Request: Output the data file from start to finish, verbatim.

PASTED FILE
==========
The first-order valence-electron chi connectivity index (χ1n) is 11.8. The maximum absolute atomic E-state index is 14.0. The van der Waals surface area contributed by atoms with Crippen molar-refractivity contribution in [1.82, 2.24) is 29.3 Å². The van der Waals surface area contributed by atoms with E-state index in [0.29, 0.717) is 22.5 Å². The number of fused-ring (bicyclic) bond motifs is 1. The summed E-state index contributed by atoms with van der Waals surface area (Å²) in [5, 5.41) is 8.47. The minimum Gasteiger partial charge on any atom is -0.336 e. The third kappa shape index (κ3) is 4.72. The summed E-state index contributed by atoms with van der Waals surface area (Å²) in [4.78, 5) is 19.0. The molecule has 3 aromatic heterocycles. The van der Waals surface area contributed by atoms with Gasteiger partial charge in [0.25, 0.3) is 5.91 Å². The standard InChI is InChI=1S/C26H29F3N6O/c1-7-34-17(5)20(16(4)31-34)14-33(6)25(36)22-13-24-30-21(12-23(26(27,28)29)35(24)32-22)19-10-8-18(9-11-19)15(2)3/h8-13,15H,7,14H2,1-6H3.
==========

The first-order valence-electron chi connectivity index (χ1n) is 11.8. The maximum absolute atomic E-state index is 14.0. The van der Waals surface area contributed by atoms with Crippen molar-refractivity contribution in [1.82, 2.24) is 29.3 Å². The van der Waals surface area contributed by atoms with E-state index in [0.29, 0.717) is 22.5 Å². The number of fused-ring (bicyclic) bond motifs is 1. The summed E-state index contributed by atoms with van der Waals surface area (Å²) in [5, 5.41) is 8.47. The minimum Gasteiger partial charge on any atom is -0.336 e. The third kappa shape index (κ3) is 4.72. The summed E-state index contributed by atoms with van der Waals surface area (Å²) in [4.78, 5) is 19.0. The molecule has 3 aromatic heterocycles. The van der Waals surface area contributed by atoms with Gasteiger partial charge in [0.25, 0.3) is 5.91 Å². The standard InChI is InChI=1S/C26H29F3N6O/c1-7-34-17(5)20(16(4)31-34)14-33(6)25(36)22-13-24-30-21(12-23(26(27,28)29)35(24)32-22)19-10-8-18(9-11-19)15(2)3/h8-13,15H,7,14H2,1-6H3.